Paper Trail

The Colorado Daily has been on a long, strange trip for over a century. Is the journey ending or starting anew?

But in his view, this represents a natural progression, not something sinister. "I wanted to take my first month or so to observe what we do here and get to know people at the paper and in the community before I presume to make any changes," he says, adding, "Everyone I've met is very fond of the newspaper and reads it widely -- and folks in the community seem very excited about the Daily having a stable ownership structure and an owner with experience in journalism."

Miller certainly stacks up well in this last respect. He grew up in Kansas City, Missouri, graduated from the University of Missouri's acclaimed journalism school, and in the early '70s bought a tiny weekly newspaper, the Marceline Press, in Marceline, Missouri, population 2,500. Upon discovering that most of his readers were seniors, he redesigned the paper, moving from eight columns to four and enlarging the print -- a simple but effective solution that brought him to the attention of people at the Kansas City Star, where he became graphics director. After serving in a similar role at the St. Louis Post-Dispatch, he moved to the Denver Post around the time the paper was purchased by L.A.-based Times Mirror. Rich Clarkson, for whom Miller worked at the Post, has nothing but compliments for him: "He's extremely talented, and not just in the areas of newspaper design and editing, but also in management and advertising. He covers all the bases."

Next, Miller jumped to the Detroit Free Press, where he served as deputy managing editor; several years later, he was chosen to be vice president of the Detroit Newspaper Agency, the organization that handles the business aspects of Detroit's joint-operating agreement, just as the Denver Newspaper Agency does here. That was followed by a stint as publisher of a daily in Battle Creek, Michigan, and, in 1997, an executive post with Lee Enterprises, keeping an eye on publications of several descriptions (dailies, weeklies, shoppers) in Nebraska, Montana and the Dakotas. But the traveling involved made Miller realize that he'd rather stay in one place. "My wife and I always wanted to get back to Colorado at this phase in our life. So when I heard about the Daily being for sale, it seemed perfect."

Still, he's largely keeping his vision of the paper to himself -- for now, anyway. "I wouldn't want to try to be really specific about the kinds of changes we're going to make," he says. "They'll work themselves out over time. But in general, I think the Daily needs to be true to its heritage, to its roots, which is as an alternative daily newspaper about Boulder. It needs to focus on Boulder County and the interests and needs of the readership here. And it needs to be a true alternative. We don't want to be just another daily."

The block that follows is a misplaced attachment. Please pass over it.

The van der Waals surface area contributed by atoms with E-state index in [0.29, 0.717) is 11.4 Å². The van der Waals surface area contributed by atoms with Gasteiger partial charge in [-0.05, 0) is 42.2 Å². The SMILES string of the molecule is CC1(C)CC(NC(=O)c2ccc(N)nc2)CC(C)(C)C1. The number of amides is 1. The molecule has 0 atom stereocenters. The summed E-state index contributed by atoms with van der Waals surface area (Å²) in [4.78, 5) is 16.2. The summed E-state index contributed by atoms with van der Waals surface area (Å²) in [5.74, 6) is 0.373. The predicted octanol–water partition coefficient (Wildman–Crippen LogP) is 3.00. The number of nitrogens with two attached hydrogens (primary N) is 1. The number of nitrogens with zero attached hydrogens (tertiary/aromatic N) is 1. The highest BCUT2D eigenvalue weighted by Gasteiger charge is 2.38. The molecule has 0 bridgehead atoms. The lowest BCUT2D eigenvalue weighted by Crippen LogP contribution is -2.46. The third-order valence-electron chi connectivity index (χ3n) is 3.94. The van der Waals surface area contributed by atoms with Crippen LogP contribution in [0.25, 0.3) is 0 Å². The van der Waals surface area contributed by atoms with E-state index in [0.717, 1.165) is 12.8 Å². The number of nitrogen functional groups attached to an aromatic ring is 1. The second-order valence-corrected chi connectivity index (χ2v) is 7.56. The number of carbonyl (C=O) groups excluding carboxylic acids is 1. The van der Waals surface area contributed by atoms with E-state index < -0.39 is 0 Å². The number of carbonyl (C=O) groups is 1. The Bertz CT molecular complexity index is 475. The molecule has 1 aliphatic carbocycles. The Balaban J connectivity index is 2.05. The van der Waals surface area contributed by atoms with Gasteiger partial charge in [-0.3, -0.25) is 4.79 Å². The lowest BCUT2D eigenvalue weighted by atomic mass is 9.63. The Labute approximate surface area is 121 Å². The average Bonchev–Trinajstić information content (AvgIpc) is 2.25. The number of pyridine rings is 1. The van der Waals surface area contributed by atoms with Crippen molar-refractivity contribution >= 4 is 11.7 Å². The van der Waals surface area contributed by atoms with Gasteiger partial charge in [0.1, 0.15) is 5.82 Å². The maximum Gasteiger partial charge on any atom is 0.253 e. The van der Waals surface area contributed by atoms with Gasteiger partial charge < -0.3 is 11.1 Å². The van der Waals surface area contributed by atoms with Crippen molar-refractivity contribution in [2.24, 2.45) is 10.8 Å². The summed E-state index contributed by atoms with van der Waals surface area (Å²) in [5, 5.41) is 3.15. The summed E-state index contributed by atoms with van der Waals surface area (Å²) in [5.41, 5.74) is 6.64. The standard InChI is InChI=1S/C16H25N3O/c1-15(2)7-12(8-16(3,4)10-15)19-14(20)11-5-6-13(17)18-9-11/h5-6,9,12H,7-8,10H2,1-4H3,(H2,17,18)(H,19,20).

No one's described it that way in the past. Indeed, the Daily has a unique reputation that's been spread by alumni in Colorado (the Rocky Mountain News's Jerd Smith and Debra Melani are two of many area journalists with ties to the paper) and beyond (sportswriter Doug Looney's credits include Sports Illustrated and the Christian Science Monitor; Rich Mauer shared in a 1989 Pulitzer Prize earned at the Anchorage Daily News). Such Daily veterans tend to look back on their years there with the sort of affection that's exceedingly rare in a profession known for its cynicism -- and even those who've been gone for ages don't like the idea of it losing the spark that keeps it burning in their imaginations. "When I was there, you couldn't get a sense of what Boulder was, in all its eclectic glory, by just reading the Daily Camera," says Steve Rinehart, an assistant city editor for the Anchorage Daily News who left the Daily in 1988. "Boulder's such an amazing, strange place, and I'd like to think the Daily would always reflect it."

Will it? There are as many opinions on that as there are opinion-givers. Former publisher Dubé is encouraged by the Miller Daily's first month-plus. "Eyebrows have been up waiting to see what happens, and people are wondering, 'Is the Daily going to be what it really is, or is this another publisher coming in with some grand vision of being the other Daily Camera?'" he says. "One of these paths leads to success, and the other path has some dubious logic about it -- but so far, it looks like Randy knows what he's doing." As for Timothy Lange, who went from the Herald Examiner to the L.A. Times syndicate and is now working on a hush-hush TV and Internet project, he laments the structural shift: "The thing that gets me the most is the loss of employee ownership. That the employees were bosses in the way they were made the Daily, warts and all, close to unique in American newspapers. And now the employees no longer have a structured voice. I find that sad." And Jennifer Heath feels that the Daily's glory days are long gone no matter what Miller does. "This might be me being a disappointed mommy, but since Tim left, I never again saw in it the energy and the intelligence and the thoughtfulness, and also the inspiration and the originality, that it once had," she says. "All that's left is the myth."

Paul Danish falls somewhere between these extremes. "Of course it's the end of an era," he says. "But it's also the beginning of another one. That's the nice thing about newspapers. As long as it's alive, there's always another edition."

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